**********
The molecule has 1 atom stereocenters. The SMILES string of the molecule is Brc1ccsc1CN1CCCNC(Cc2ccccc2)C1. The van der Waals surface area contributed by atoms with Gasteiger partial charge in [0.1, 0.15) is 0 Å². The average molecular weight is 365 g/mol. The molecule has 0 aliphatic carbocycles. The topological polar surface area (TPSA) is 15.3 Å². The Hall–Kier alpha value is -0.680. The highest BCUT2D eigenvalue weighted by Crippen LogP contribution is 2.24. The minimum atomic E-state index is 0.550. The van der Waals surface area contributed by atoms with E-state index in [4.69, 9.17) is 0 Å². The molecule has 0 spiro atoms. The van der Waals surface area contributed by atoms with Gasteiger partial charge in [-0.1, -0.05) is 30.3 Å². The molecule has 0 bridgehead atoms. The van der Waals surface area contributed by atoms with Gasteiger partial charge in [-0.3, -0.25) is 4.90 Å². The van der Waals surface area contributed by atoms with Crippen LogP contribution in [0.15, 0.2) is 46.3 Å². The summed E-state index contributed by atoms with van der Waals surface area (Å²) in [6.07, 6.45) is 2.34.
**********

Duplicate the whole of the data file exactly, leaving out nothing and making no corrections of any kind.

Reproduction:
The molecule has 1 atom stereocenters. The SMILES string of the molecule is Brc1ccsc1CN1CCCNC(Cc2ccccc2)C1. The van der Waals surface area contributed by atoms with Gasteiger partial charge in [0.1, 0.15) is 0 Å². The average molecular weight is 365 g/mol. The molecule has 0 aliphatic carbocycles. The topological polar surface area (TPSA) is 15.3 Å². The Hall–Kier alpha value is -0.680. The highest BCUT2D eigenvalue weighted by Crippen LogP contribution is 2.24. The minimum atomic E-state index is 0.550. The van der Waals surface area contributed by atoms with E-state index in [4.69, 9.17) is 0 Å². The molecule has 0 spiro atoms. The van der Waals surface area contributed by atoms with Gasteiger partial charge in [-0.1, -0.05) is 30.3 Å². The molecule has 0 bridgehead atoms. The van der Waals surface area contributed by atoms with Gasteiger partial charge in [-0.3, -0.25) is 4.90 Å². The van der Waals surface area contributed by atoms with Crippen LogP contribution in [0.15, 0.2) is 46.3 Å². The summed E-state index contributed by atoms with van der Waals surface area (Å²) in [6.07, 6.45) is 2.34.